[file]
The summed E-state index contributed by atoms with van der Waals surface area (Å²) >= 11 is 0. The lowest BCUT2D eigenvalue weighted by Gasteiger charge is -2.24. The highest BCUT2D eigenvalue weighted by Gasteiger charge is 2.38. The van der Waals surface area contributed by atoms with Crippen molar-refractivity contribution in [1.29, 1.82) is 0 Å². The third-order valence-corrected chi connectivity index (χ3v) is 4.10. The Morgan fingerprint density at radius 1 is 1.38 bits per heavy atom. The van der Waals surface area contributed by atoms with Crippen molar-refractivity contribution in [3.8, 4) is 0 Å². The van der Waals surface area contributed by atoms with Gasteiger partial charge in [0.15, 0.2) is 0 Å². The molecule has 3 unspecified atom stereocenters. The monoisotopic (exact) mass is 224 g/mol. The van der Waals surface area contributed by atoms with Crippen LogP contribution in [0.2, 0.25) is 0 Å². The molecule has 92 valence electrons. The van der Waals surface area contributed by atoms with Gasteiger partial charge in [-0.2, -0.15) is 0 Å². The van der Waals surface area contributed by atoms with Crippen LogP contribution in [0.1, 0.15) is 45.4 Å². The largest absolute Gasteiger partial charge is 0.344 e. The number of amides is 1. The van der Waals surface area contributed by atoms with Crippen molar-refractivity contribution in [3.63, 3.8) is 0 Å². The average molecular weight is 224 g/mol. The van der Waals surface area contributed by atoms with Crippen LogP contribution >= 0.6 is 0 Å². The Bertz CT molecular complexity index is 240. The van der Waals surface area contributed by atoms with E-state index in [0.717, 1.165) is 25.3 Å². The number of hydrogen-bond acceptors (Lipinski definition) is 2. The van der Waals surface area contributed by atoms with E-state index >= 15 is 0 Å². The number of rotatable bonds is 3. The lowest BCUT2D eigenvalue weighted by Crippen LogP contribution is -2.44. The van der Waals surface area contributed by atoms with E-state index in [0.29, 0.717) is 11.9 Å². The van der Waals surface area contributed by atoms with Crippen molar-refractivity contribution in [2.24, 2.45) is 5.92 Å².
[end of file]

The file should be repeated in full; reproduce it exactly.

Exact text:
The summed E-state index contributed by atoms with van der Waals surface area (Å²) >= 11 is 0. The lowest BCUT2D eigenvalue weighted by Gasteiger charge is -2.24. The highest BCUT2D eigenvalue weighted by Gasteiger charge is 2.38. The van der Waals surface area contributed by atoms with Crippen molar-refractivity contribution in [1.29, 1.82) is 0 Å². The third-order valence-corrected chi connectivity index (χ3v) is 4.10. The Morgan fingerprint density at radius 1 is 1.38 bits per heavy atom. The van der Waals surface area contributed by atoms with Crippen molar-refractivity contribution in [3.8, 4) is 0 Å². The van der Waals surface area contributed by atoms with Gasteiger partial charge in [0.15, 0.2) is 0 Å². The molecule has 3 unspecified atom stereocenters. The monoisotopic (exact) mass is 224 g/mol. The van der Waals surface area contributed by atoms with Crippen LogP contribution in [0.2, 0.25) is 0 Å². The molecule has 92 valence electrons. The van der Waals surface area contributed by atoms with Gasteiger partial charge in [-0.2, -0.15) is 0 Å². The van der Waals surface area contributed by atoms with Crippen LogP contribution in [0.1, 0.15) is 45.4 Å². The largest absolute Gasteiger partial charge is 0.344 e. The number of amides is 1. The van der Waals surface area contributed by atoms with Crippen molar-refractivity contribution in [3.63, 3.8) is 0 Å². The average molecular weight is 224 g/mol. The van der Waals surface area contributed by atoms with Crippen LogP contribution >= 0.6 is 0 Å². The Bertz CT molecular complexity index is 240. The van der Waals surface area contributed by atoms with E-state index in [0.717, 1.165) is 25.3 Å². The number of hydrogen-bond acceptors (Lipinski definition) is 2. The van der Waals surface area contributed by atoms with E-state index >= 15 is 0 Å². The number of rotatable bonds is 3. The lowest BCUT2D eigenvalue weighted by Crippen LogP contribution is -2.44. The van der Waals surface area contributed by atoms with E-state index in [0.29, 0.717) is 11.9 Å². The van der Waals surface area contributed by atoms with Crippen molar-refractivity contribution in [2.24, 2.45) is 5.92 Å².